ABB is “out of the woods”
ABB chief executive Fred Kindle tells swissinfo how the Swiss-Swedish engineering giant has finally turned the corner after staring into the abyss a few years ago.
The company announced it will remove a layer of management, restructure core businesses, focus on profit rather than growth and boost its activities in China as part of its five-year strategy.
ABB will relocate its robotic division from the United States to China and warned of potential job losses in Europe as it concentrates its energies on the emerging global economies.
There are no plans to relocate or dramatically restructure ABB’s headquarters in Zurich, but a few jobs may still go in the future.
ABB temporarily moved into the black last year after three years of losses but went back into the red after revising its annual report following the settlement of asbestos-related claims in the United States.
Kindle fully took over as chief executive in January after four months in joint control with chairman Jürgen Dormann, who turned the company around after it nearly collapsed under a mountain of debt in 2002.
swissinfo: Is ABB now out of the woods after the crisis of 2002?
Fred Kindle: For all practical purposes we are out of the woods. I am very confident and I am looking forward with very positive feelings to the future. ABB is getting better every day.
swissinfo: Have you now put the past behind you?
F.K.: It’s too easy to blame the past. The foundations of ABB do not go back just five or ten years but much further and there are some very positive things to be found in our history. But in certain ways we need to have a different future.
swissinfo: How important is China in ABB’s future?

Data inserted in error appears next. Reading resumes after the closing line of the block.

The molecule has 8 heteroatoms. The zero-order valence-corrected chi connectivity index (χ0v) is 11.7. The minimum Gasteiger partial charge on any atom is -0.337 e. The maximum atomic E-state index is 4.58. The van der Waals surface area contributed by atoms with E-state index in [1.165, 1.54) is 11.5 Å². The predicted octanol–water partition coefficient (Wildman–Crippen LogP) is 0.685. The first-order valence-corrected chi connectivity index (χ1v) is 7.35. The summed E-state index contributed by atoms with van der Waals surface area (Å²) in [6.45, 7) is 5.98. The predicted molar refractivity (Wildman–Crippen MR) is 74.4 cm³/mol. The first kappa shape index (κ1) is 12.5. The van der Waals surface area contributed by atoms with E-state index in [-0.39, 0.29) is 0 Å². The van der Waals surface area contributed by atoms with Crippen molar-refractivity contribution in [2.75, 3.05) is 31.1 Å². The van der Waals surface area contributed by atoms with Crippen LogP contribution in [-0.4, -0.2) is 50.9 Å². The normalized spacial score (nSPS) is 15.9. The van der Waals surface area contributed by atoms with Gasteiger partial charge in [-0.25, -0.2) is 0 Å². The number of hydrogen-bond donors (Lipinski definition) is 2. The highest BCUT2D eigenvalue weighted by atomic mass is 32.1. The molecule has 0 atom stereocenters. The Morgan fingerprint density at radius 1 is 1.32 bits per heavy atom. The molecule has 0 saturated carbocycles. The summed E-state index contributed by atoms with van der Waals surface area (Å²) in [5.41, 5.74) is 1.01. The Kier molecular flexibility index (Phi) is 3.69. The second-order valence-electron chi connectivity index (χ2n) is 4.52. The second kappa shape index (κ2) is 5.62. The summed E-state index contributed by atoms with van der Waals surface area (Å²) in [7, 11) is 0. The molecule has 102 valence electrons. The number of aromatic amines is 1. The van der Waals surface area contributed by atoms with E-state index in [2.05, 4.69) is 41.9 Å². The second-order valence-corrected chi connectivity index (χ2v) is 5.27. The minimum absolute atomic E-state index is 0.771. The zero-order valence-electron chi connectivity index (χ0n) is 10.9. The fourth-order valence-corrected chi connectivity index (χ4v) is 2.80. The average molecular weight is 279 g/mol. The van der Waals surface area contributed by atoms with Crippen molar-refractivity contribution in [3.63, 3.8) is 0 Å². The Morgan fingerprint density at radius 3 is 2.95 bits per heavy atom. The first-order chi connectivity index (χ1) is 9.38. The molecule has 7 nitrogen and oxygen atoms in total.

F.K.: China rightfully has a very strong position because it is a huge market with a lot of opportunities. Therefore, it is attracting a lot of our attention.
Having said that, it is important to recognise that global opportunities are not all about China. We have also seen a stellar performance in our development in India and there is very dynamic development in the Middle East, so ABB’s focus is truly global.
swissinfo: But you are relocating your robotics division and its workforce to China.
F.K.: The fact is, ABB needs to face up to reality in today’s world. We have the opportunity of moving to countries where the lower cost of labour gives us an advantage. We cannot escape this and we must be active.
We must stay at the cutting edge where we are not facing cost competition that forces us to relocate more of our workforce. Our success in emerging countries may lead to a build-up of jobs in OECD [Organisation for Economic Cooperation and Development] countries in the future.
swissinfo: Has the asbestos litigation in the US nearly reached a conclusion?
F.K.: We have really got as far as we can go in making sure we find our way out of this mess. The final decision is still in the hands of the courts. We have seen some surprises, but we do not expect similar problems in the future. As long as there is no final ruling, we cannot say that we are 100 per cent safe.
swissinfo: Is it daunting to step out of the shadow of former chief executive Jürgen Dormann?
F.K.: I would not call it a daunting shadow. I have been working with Mr Dormann for a year and the cooperation we have is very constructive and positive. We are at different stages of our careers and in this context it is a very natural transition.
He was the chief executive in the crisis years and I will now hopefully lead the company for many years to come. I have seen daunting tasks before in my career and I know what the job of chief executive in a large company is all about. I am not surprised by challenges – in fact, they are the spice of life.
swissinfo-interview: Matthew Allen
ABB has set a year-on-year financial target of five per cent revenue growth and ten per cent increase in pre-tax earnings for the next five years.
Restructuring sees two core divisions being scrapped to be replaced with five new business units.
New acquisition guidelines place businesses worth under $80 million (SFr123 million) as “likely” targets, $80-243 million as “possible”, $243-567 “only if very convincing” and over $567 million as “unlikely”.
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